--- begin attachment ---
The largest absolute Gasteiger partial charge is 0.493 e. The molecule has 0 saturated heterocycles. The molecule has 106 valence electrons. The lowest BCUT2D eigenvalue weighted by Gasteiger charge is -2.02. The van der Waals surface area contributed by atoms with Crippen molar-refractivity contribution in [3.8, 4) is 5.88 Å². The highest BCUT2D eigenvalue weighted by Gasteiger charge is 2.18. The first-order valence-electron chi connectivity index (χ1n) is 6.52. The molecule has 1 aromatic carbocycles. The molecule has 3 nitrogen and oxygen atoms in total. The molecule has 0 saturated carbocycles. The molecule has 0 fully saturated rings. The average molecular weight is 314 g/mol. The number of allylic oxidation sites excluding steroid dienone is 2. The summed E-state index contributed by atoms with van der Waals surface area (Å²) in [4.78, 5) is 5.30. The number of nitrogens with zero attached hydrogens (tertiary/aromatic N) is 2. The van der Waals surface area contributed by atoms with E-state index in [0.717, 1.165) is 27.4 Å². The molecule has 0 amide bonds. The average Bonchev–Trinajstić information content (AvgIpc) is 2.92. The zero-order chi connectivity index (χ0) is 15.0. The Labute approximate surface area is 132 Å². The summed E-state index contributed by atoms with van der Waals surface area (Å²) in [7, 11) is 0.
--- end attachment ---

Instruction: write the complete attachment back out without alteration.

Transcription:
The largest absolute Gasteiger partial charge is 0.493 e. The molecule has 0 saturated heterocycles. The molecule has 106 valence electrons. The lowest BCUT2D eigenvalue weighted by Gasteiger charge is -2.02. The van der Waals surface area contributed by atoms with Crippen molar-refractivity contribution in [3.8, 4) is 5.88 Å². The highest BCUT2D eigenvalue weighted by Gasteiger charge is 2.18. The first-order valence-electron chi connectivity index (χ1n) is 6.52. The molecule has 1 aromatic carbocycles. The molecule has 3 nitrogen and oxygen atoms in total. The molecule has 0 saturated carbocycles. The molecule has 0 fully saturated rings. The average molecular weight is 314 g/mol. The number of allylic oxidation sites excluding steroid dienone is 2. The summed E-state index contributed by atoms with van der Waals surface area (Å²) in [4.78, 5) is 5.30. The number of nitrogens with zero attached hydrogens (tertiary/aromatic N) is 2. The van der Waals surface area contributed by atoms with E-state index in [0.717, 1.165) is 27.4 Å². The molecule has 0 amide bonds. The average Bonchev–Trinajstić information content (AvgIpc) is 2.92. The zero-order chi connectivity index (χ0) is 15.0. The Labute approximate surface area is 132 Å². The summed E-state index contributed by atoms with van der Waals surface area (Å²) in [7, 11) is 0.